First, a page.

EDITOR’S NOTE: When we posted this article in late May 2016, little did we know the Chicago Cubs would end their 108-year World Series drought about six months later in thrilling fashion with an extra-inning victory in Game 7 of the championship round vs. the Cleveland Indians. We’d like to think editor-at-large Craig MacCormack brought a little Boston sports-related luck to the woebegone franchise during his behind-the-scenes tour, but maybe the Cubs were just the best team in 2016. Heading into the 2017 Major League Baseball season, the Cubs are most experts’ favorites to at least make it to another World Series this fall. Maybe the Cubbies should’ve updated their home clubhouse a century or so ago?
How do you bring a 100-year-old baseball cathedral into the future without changing anything? That’s been the challenge facing the construction crew, integrators and manufacturers leading the 1060 Project at Wrigley Field, home of the 1908 World Series champion Chicago Cubs.
And, although the second phase of the five-phase overhaul of America’s second-oldest Major League Baseball stadium didn’t get nearly the attention of when the Cubs played their first night game in 1988, the move to build a 30,000-square-foot clubhouse equipped with a web-based lighting control system could be even more important to the team’s future.
“We wanted to do something a little different than anyone else,” says Carl Rice, VP of the 1060 Project, more formally known as the Wrigley Field Restoration and Expansion. “We have what we believe is a state-of-the-art clubhouse. We hope it makes it a little easier for our players to prepare for games and recover.
“We’re trying to change the culture and make it about winning. There’s a focus now on the ‘where’ to get to the ‘when,'” he says.
The lighting control is far from the only major upgrade going on in the Windy City, where the occupants are hoping to end a World Series drought that stretches more than 100 years. AV integrator Diversified also built a full-scale control room and distributed audio system this year after staging the equipment in two trailers outside the ballpark for almost a year.
Diversified also worked with Daktronics on the installation of two replay boards at Wrigley, one in left field that was completed just before the start of the 2015 season and one in right field that was finished in the middle of the season.
Diversified, which has done AV integration in about 75 stadiums across the U.S., is talking to the Cubs about being involved with the hotel, fan plaza and IPTV installations that will be part of future phases of the 1060 project, says senior VP Craig Taylor.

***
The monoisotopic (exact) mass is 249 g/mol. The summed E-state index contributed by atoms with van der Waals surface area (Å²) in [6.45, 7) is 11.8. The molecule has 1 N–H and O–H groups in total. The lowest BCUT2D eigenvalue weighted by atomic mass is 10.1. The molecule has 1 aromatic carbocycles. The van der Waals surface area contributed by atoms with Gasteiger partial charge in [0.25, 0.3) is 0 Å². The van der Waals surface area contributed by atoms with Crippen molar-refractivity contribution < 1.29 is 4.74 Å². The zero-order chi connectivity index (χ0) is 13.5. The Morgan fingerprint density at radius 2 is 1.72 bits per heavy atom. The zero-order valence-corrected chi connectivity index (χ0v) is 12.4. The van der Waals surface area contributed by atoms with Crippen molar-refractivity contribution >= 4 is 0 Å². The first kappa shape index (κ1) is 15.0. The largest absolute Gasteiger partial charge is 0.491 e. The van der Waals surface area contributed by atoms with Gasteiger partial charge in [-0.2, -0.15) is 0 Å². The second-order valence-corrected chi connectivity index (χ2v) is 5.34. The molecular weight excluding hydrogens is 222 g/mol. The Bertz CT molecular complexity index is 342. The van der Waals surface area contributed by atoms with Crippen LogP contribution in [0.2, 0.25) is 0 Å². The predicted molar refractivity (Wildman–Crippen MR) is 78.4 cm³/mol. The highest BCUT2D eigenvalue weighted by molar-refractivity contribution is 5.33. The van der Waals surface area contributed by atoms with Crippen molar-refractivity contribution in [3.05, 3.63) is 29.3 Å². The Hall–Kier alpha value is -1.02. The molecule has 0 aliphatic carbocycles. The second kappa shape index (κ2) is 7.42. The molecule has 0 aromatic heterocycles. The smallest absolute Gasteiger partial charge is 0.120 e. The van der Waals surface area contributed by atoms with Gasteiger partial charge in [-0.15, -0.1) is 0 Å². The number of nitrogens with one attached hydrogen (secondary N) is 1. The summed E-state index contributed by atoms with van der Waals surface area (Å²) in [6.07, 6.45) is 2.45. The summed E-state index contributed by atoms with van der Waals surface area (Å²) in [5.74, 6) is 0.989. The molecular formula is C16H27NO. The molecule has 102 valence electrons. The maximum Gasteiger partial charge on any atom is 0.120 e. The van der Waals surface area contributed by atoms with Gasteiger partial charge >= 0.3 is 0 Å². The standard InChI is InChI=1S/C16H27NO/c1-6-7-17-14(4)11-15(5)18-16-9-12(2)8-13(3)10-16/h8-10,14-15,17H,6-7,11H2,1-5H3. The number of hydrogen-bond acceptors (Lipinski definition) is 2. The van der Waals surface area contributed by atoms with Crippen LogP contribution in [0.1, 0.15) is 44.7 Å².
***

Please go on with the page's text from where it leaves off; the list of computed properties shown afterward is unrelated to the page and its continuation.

“Everything they’re doing is about keeping the fans at the facility before games and after games and even when there are no games going on,” he says.
Ideal Industries, a 100-year-old company, launched Audacy—a web-based lighting control system—at Lightfair 2015 and attracted the attention of Cubs ownership. The company has a similar installation at Petco Park, home of the San Diego Padres and the 2016 Major Leaguer Baseball All-Star Game, and will install the system at Sports Authority Field, home of the Denver Broncos, and is in the final stages of installing it at San Francisco International Airport. Audacy will also help college campuses and Fermilab in Batavia, Ill., shave big bucks off their energy bills.
“When we first started talking to people about what we’re doing, there was some real resistance to wireless systems, but I think we’ve overcome that,” says Nick Shkordoff, Ideal Industries’ electrical division group VP and general manager. The system features a 25-year battery life and “infinite” range, with the sensors able to be daisy-chained.
“This is a real proving ground for the robustness of the system,” says Shkordoff of Wrigley Field. He sees it having potential in hospitals, schools and large corporate offices that have or want to install large-scale building automation systems.
The centerpiece of the Audacy system is in the clubhouse, one of only two round clubhouses in MLB. The system allows for four scenes, depending on the mood of the players and the results of their most recent game, says Nolan Bello, business unit manager for Audacy. The scene that’s been seen least this season has been dubbed “the angry bear” because it surrounds the Cubs logo in red.
The Cubs media room, where manager Joe Maddon and players give press conferences, features a Crestron control panel and the video room includes interactive smart TVs to help players study for their next at-bats or trip to the pitching mound. The players’ lounge, meanwhile, has 13 TVs of various sizes and a constantly updated sports ticker sprinkled among a ping-pong table, air hockey table and Eddie Vedder guitar.
The training room includes hot and cold plunge tanks, hydrotherapy station, hyperbaric chamber, underwater treadmill, cryotherapy station and salt water sensory deprivation pod.
“We took a little bit of a leap with everything we’re doing here,” says Rice. “No one has ever done anything like this in sports.”